Gabelli School students invited to join new book club

Wallet Allocation Rule 3D FLAT book coverMost book clubs follow a similar script: Read a book. Gather with friends. Discuss what you’ve read.

A new club at the Gabelli School of Business, scheduled to form in the fall semester will add an enviable new wrinkle. Rather than just talking about the book with peers, students will get a chance to hear directly from the author.

The new club – brainchild of Greer Jason-DiBartolo, assistant dean for freshmen at the Gabelli School, and Lisa Green, the manager of the undergraduate integrated core curriculum – is designed to expose undergraduate and graduate students to the research and writing of Fordham University professors.

Jason-DiBartolo said the club’s reading list will feature books written by Fordham professors. The students will be given a book (free of charge), along with a study guide developed by the faculty author.

“The guide should prompt [the students] to consider certain questions or point out certain key highlights of the book,” Jason-DiBartolo said. “And then a few weeks after that, we will host our discussion.”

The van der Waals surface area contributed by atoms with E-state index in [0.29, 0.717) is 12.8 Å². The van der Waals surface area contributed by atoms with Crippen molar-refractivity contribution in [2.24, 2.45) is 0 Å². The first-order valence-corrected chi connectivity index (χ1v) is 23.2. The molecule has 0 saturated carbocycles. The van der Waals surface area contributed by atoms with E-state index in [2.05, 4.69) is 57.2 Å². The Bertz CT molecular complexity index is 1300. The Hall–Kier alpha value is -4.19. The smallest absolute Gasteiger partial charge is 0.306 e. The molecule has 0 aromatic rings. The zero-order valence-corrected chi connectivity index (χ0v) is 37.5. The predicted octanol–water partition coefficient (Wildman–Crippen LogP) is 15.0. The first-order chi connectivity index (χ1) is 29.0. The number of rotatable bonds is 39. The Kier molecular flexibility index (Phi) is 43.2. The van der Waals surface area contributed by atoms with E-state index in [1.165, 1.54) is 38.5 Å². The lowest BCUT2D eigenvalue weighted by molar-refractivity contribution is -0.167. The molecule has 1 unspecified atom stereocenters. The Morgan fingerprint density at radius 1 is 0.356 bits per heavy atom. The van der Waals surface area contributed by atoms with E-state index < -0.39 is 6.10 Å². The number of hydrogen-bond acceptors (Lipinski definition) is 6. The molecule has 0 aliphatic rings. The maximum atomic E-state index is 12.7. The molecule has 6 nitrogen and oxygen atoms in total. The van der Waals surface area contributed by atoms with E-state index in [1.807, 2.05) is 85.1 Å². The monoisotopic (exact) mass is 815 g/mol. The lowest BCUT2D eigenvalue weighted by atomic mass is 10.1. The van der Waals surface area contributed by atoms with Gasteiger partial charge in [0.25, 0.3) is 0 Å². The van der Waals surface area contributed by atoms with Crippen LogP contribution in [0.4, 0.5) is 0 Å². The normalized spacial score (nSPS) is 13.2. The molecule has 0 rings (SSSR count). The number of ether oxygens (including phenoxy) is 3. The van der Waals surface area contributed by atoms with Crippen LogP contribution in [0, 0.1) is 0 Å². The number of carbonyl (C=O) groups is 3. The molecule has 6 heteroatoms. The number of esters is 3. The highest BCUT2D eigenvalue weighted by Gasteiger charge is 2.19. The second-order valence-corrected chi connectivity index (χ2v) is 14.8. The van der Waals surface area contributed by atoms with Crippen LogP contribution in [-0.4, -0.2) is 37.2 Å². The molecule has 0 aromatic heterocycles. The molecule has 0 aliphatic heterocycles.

One book will be studied in each semester, and the discussions with the author, held over a lunch or dinner, will alternate between the Lincoln Center and Rose Hill campuses.

The first book to be read will be Lerzan Aksoy’s The Wallet Allocation Rule, a New York Times and USA Today bestseller. Aksoy is a professor of marketing at the Gabelli School.

The club, Jason-DiBartolo said, will serve a number of purposes. It will gather undergraduate and graduate students together, celebrate the achievements of Fordham’s faculty and expose students to some of the high-level research being conducted by the faculty. That exposure could also inspire students to conduct research of their own, she said.

“We’re looking for about 10 to 12 students [for the book club],” Jason-DiBartolo said. “If there is a huge demand, what we would ask the professors to be willing to do is maybe do two discussions, because we want a small enough number that everybody can be engaged in the conversation.”

Interested students should email Jason-DiBartolo directly at

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